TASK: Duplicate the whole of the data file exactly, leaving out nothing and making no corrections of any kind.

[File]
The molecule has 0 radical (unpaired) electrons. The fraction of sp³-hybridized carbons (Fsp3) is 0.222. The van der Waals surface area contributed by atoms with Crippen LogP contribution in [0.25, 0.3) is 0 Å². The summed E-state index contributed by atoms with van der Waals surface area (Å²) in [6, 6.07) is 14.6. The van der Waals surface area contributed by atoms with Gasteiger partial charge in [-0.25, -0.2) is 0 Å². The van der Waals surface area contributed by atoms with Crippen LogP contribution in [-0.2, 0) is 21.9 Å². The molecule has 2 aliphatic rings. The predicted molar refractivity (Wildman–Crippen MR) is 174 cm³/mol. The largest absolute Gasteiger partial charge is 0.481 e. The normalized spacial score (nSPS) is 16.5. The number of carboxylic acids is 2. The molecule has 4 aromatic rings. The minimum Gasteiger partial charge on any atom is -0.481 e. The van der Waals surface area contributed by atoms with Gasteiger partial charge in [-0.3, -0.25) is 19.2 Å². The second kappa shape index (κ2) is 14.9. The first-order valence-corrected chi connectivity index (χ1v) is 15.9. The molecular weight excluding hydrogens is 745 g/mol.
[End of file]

The molecule has 0 radical (unpaired) electrons. The fraction of sp³-hybridized carbons (Fsp3) is 0.222. The van der Waals surface area contributed by atoms with Crippen LogP contribution in [0.25, 0.3) is 0 Å². The summed E-state index contributed by atoms with van der Waals surface area (Å²) in [6, 6.07) is 14.6. The van der Waals surface area contributed by atoms with Gasteiger partial charge in [-0.25, -0.2) is 0 Å². The van der Waals surface area contributed by atoms with Crippen LogP contribution in [-0.2, 0) is 21.9 Å². The molecule has 2 aliphatic rings. The predicted molar refractivity (Wildman–Crippen MR) is 174 cm³/mol. The largest absolute Gasteiger partial charge is 0.481 e. The normalized spacial score (nSPS) is 16.5. The number of carboxylic acids is 2. The molecule has 4 aromatic rings. The minimum Gasteiger partial charge on any atom is -0.481 e. The van der Waals surface area contributed by atoms with Gasteiger partial charge in [-0.3, -0.25) is 19.2 Å². The second kappa shape index (κ2) is 14.9. The first-order valence-corrected chi connectivity index (χ1v) is 15.9. The molecular weight excluding hydrogens is 745 g/mol.